This morning, AMR Corporation ("AMR"), and its subsidiary American Airlines, Inc. filed for bankruptcy protection in the Southern District of New York. For those looking for the docket, it can be found here:
We cannot afford to retain all the aircraft currently in the American and American Eagle fleets at their current rates, and so we have no choice but to make substantial reductions in the cost of the aircraft which we retain. Moreover, in view of the large number of aircraft we have on order from Airbus and Boeing, we also seek to accelerate our fleet renewal strategy and, as a result, we do not require the use of all aircraft currently in our fleets. Additionally, to conserve our liquidity, subject to the requirements of the U.S. Bankruptcy Code, during the 60-day Section 1110 period, we plan to make payments when due of aircraft rent and mortgage principal and interest payments only on certain aircraft in our fleets.
- Reject old, fuel inefficient airplanes (MD 80s) that will be replaced by the 737-800 family (not all will be rejected, but most will)
- Renegotiate every labor contract out there to make yourself more cost competitive with the industry. In fact, AMR actually put in a graph in the aforementioned affidavit displaying how weak their margins are to competitors
- Rationalize your network in terms of routes and gates (i.e. leave Chicago for instance). This may require asset sales in addition to flat out defaulting on municipal debt.
- Reject the pension and put it to the PBGC
- Will they accept or reject these planes? Maybe they accept a few and continue paying interest on the underlying equipment notes and reject all the rest. As every one of these MD 83s are owned by Boeing, it is more likely they reject than accept (airlines, for various tax reasons, are somewhat reluctant to reject planes they own). But if you believe they will accept a lot of this collateral, you would be more bullish all else being equal
- If they do reject planes, how much are those planes worth after they pass maintenance tests and monies are spent for re-marketing (you could also melt the planes for steel value)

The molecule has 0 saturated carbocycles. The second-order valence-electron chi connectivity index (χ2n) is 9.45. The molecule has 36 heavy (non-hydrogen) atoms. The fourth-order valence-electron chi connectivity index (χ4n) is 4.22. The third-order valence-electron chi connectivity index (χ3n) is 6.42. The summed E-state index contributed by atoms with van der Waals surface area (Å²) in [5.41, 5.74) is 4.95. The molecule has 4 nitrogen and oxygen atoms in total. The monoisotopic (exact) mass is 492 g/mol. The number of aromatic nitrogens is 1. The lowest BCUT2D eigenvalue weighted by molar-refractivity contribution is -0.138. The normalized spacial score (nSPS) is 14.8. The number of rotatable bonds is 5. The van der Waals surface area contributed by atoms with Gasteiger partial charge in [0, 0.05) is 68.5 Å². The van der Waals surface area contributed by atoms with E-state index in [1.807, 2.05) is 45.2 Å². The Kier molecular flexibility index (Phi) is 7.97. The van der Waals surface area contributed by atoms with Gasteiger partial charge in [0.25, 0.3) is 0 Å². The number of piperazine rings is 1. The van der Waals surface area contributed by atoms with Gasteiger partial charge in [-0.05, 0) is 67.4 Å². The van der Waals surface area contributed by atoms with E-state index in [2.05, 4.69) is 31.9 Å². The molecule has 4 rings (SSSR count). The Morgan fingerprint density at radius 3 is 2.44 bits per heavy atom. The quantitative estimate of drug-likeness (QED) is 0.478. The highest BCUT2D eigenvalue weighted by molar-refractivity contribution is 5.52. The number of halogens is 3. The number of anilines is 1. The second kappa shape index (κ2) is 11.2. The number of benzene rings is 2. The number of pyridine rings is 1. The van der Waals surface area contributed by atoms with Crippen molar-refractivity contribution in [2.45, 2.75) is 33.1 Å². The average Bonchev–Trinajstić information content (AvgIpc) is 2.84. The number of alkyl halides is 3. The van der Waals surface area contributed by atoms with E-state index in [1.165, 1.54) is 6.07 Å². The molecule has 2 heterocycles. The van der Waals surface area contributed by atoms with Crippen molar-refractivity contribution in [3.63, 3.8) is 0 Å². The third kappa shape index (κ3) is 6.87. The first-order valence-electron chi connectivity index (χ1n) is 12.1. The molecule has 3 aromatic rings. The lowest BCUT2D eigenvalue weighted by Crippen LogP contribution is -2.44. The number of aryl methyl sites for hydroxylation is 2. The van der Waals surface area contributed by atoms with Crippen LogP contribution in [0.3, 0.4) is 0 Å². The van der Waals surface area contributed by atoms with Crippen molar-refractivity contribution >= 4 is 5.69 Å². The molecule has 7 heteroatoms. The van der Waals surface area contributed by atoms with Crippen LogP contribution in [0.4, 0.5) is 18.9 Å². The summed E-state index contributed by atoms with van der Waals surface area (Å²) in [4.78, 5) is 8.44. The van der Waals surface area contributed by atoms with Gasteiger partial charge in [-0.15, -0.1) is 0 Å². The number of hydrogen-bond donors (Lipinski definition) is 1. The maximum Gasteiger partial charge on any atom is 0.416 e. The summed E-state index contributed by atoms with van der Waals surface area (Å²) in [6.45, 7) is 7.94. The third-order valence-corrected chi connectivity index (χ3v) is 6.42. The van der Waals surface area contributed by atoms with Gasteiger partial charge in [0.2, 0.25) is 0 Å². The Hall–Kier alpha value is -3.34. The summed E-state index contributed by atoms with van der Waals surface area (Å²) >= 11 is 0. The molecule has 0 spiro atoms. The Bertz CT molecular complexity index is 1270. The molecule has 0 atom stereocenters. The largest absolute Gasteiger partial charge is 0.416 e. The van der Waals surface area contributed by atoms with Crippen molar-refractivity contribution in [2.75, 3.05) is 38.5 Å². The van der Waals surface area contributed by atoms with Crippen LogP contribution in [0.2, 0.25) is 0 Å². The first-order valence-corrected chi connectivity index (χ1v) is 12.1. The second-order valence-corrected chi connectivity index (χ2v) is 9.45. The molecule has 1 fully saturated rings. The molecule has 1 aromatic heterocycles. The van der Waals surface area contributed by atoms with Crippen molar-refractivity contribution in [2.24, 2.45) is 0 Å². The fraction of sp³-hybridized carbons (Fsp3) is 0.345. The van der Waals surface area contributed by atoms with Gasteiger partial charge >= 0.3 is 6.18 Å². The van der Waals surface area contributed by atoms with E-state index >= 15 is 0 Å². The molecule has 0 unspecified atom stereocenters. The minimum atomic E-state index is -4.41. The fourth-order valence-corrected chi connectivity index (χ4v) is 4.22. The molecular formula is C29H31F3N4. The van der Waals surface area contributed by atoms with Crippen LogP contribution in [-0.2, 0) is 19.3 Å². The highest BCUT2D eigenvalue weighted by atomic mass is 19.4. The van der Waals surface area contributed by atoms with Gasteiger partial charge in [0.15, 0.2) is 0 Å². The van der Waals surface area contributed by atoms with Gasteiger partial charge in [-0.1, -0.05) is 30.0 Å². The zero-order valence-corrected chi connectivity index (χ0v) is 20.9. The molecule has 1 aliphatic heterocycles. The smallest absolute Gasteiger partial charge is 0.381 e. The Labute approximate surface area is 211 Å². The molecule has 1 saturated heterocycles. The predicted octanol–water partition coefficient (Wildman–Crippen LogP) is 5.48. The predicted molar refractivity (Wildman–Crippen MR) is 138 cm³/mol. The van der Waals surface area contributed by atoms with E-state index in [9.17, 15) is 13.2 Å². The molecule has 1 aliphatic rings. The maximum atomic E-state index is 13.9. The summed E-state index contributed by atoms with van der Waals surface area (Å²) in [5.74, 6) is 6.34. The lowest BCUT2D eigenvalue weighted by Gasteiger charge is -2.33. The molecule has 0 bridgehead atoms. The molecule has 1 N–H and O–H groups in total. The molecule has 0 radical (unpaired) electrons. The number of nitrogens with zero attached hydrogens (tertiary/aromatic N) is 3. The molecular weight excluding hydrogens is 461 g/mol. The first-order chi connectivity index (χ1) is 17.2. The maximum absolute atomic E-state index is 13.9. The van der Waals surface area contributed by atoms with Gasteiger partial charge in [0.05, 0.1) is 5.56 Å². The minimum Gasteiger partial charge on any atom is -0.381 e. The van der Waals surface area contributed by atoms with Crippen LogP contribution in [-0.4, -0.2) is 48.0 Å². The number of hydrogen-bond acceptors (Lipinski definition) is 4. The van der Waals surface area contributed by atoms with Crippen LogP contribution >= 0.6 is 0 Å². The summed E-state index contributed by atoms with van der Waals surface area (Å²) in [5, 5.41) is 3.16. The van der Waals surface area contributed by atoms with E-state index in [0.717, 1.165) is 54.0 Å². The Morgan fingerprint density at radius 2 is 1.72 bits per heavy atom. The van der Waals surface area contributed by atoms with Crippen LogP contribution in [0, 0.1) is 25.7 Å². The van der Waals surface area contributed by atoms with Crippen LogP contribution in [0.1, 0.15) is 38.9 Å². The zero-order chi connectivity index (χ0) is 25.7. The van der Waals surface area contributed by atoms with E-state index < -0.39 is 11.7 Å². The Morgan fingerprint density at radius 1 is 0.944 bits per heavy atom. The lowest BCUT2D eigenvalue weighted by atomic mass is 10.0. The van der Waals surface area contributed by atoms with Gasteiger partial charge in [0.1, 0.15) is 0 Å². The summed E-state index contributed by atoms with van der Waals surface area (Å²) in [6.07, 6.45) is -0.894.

- If the amount of debt is not covered by the asset sale process, you would have a general unsecured claim to the AMR estate. You then need to figure out how much that claim is worth and add that to your recovery.
- A smaller, but important consideration: Interest will be paid on this EETC for 18 months via the liquidity facility. This paid interest becomes a super senior claim over your A-tranche (i.e. if the liquidity facility provider pays out $100 dollars in payments, $100 dollars of debt is now ahead of you in the waterfall). This can be important in very low dollar price bonds as you are creating a very cheap option after deducting the present value of interest payment
- Type of structure the equipment note backing the plane is a part of. For instance, an airline may be less likely to reject a plane backed by an equipment note in a EETC that has cross default provisions, all they could lose all planes in that structure
- The important of the plane in relation to the overall fleet and future fleet build out plans. As noted above, AMR is purchasing a significant number of 737-800s, meaning they are less likely to reject these planes.
- The unique aspects of a plane in terms of its range and capacity. If an airline used to have significant need for wide-body planes, and now doesn't because of route / slot / gate changes, they may be more likely to reject those planes
- The maintenance schedule of a particular plane may be onerous in the coming years and be a cash flow drain on the airline which means its more likely to be rejected
- Cost of financing the underlying equipment note versus market rate. This can be extended to the overall EETC structure - i.e. could AMR go out in the market today and get a better deal for some of their high coupon EETC structures?
- What is exactly the pension underfunded status and how large an unsecured claim will the PBGC put to the estate? What effects do recent changes to pension legislation as it pertains to airlines have on this number?
- If the liens backing the 7.5% were not perfected, do the unsecured's make a case that they should see benefits from that collateral? What really is the value of that collateral? $20M per slot pair according to Air Canada's recent valuation for Heathrow. But what about Japanese, where AMR is weak, and China routes?
- The 13% Notes, while not a traditional EETC structure, kind of scare me. Does it make sense to reject slightly older 737-800s to restructure a small, but very high cost piece of paper? The 10.5% Notes are a slightly different story - and with such a large contingent of 757-200s in the structure, which AMR has admitted they are rationalizing next year, are equally frightening
- Who is going to own the equity in this thing when all is said and done? A hodge podge of unsecured creditors including the PBGC? How does this affect the NOL, which I believe is around $8 billion dollars.